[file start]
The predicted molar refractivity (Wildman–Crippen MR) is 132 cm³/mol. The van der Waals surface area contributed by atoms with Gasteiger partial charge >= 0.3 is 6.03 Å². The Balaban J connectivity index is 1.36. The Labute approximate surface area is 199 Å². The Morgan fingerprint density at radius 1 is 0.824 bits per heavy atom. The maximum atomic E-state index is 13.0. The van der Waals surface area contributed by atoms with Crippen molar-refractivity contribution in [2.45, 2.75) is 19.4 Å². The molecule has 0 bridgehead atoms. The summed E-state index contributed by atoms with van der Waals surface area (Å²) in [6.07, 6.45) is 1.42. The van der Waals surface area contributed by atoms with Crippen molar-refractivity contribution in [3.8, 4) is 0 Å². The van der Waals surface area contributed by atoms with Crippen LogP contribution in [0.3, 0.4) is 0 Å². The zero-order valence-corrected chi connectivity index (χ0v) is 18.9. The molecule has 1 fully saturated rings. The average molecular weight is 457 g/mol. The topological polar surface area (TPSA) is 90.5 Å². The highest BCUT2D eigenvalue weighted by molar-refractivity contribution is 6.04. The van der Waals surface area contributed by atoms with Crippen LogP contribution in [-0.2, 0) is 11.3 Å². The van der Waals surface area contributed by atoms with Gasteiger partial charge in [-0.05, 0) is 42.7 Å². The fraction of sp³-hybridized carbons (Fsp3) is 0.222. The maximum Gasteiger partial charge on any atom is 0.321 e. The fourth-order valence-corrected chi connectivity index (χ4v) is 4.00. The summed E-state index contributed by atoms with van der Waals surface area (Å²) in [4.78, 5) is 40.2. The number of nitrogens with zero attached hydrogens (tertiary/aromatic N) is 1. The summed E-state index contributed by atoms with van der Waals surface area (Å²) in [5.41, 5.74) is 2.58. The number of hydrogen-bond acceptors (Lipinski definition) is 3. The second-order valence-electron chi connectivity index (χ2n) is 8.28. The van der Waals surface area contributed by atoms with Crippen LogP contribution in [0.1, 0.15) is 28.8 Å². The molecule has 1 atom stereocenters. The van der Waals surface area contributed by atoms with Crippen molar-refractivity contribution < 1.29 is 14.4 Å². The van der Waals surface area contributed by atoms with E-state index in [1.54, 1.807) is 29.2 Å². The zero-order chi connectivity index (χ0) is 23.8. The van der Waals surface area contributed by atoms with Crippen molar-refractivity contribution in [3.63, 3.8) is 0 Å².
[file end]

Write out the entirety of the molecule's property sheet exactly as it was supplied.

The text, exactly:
The predicted molar refractivity (Wildman–Crippen MR) is 132 cm³/mol. The van der Waals surface area contributed by atoms with Gasteiger partial charge >= 0.3 is 6.03 Å². The Balaban J connectivity index is 1.36. The Labute approximate surface area is 199 Å². The Morgan fingerprint density at radius 1 is 0.824 bits per heavy atom. The maximum atomic E-state index is 13.0. The van der Waals surface area contributed by atoms with Crippen molar-refractivity contribution in [2.45, 2.75) is 19.4 Å². The molecule has 0 bridgehead atoms. The summed E-state index contributed by atoms with van der Waals surface area (Å²) in [6.07, 6.45) is 1.42. The van der Waals surface area contributed by atoms with Crippen molar-refractivity contribution in [3.8, 4) is 0 Å². The van der Waals surface area contributed by atoms with Crippen LogP contribution in [0.3, 0.4) is 0 Å². The zero-order valence-corrected chi connectivity index (χ0v) is 18.9. The molecule has 1 fully saturated rings. The average molecular weight is 457 g/mol. The topological polar surface area (TPSA) is 90.5 Å². The highest BCUT2D eigenvalue weighted by molar-refractivity contribution is 6.04. The van der Waals surface area contributed by atoms with Crippen LogP contribution in [-0.2, 0) is 11.3 Å². The van der Waals surface area contributed by atoms with Gasteiger partial charge in [-0.05, 0) is 42.7 Å². The fraction of sp³-hybridized carbons (Fsp3) is 0.222. The maximum Gasteiger partial charge on any atom is 0.321 e. The fourth-order valence-corrected chi connectivity index (χ4v) is 4.00. The summed E-state index contributed by atoms with van der Waals surface area (Å²) in [4.78, 5) is 40.2. The number of nitrogens with zero attached hydrogens (tertiary/aromatic N) is 1. The summed E-state index contributed by atoms with van der Waals surface area (Å²) in [5.41, 5.74) is 2.58. The number of hydrogen-bond acceptors (Lipinski definition) is 3. The second-order valence-electron chi connectivity index (χ2n) is 8.28. The van der Waals surface area contributed by atoms with Crippen LogP contribution in [0.1, 0.15) is 28.8 Å². The molecule has 1 atom stereocenters. The van der Waals surface area contributed by atoms with Crippen molar-refractivity contribution < 1.29 is 14.4 Å². The van der Waals surface area contributed by atoms with E-state index in [1.54, 1.807) is 29.2 Å². The zero-order chi connectivity index (χ0) is 23.8. The van der Waals surface area contributed by atoms with Crippen molar-refractivity contribution in [3.63, 3.8) is 0 Å².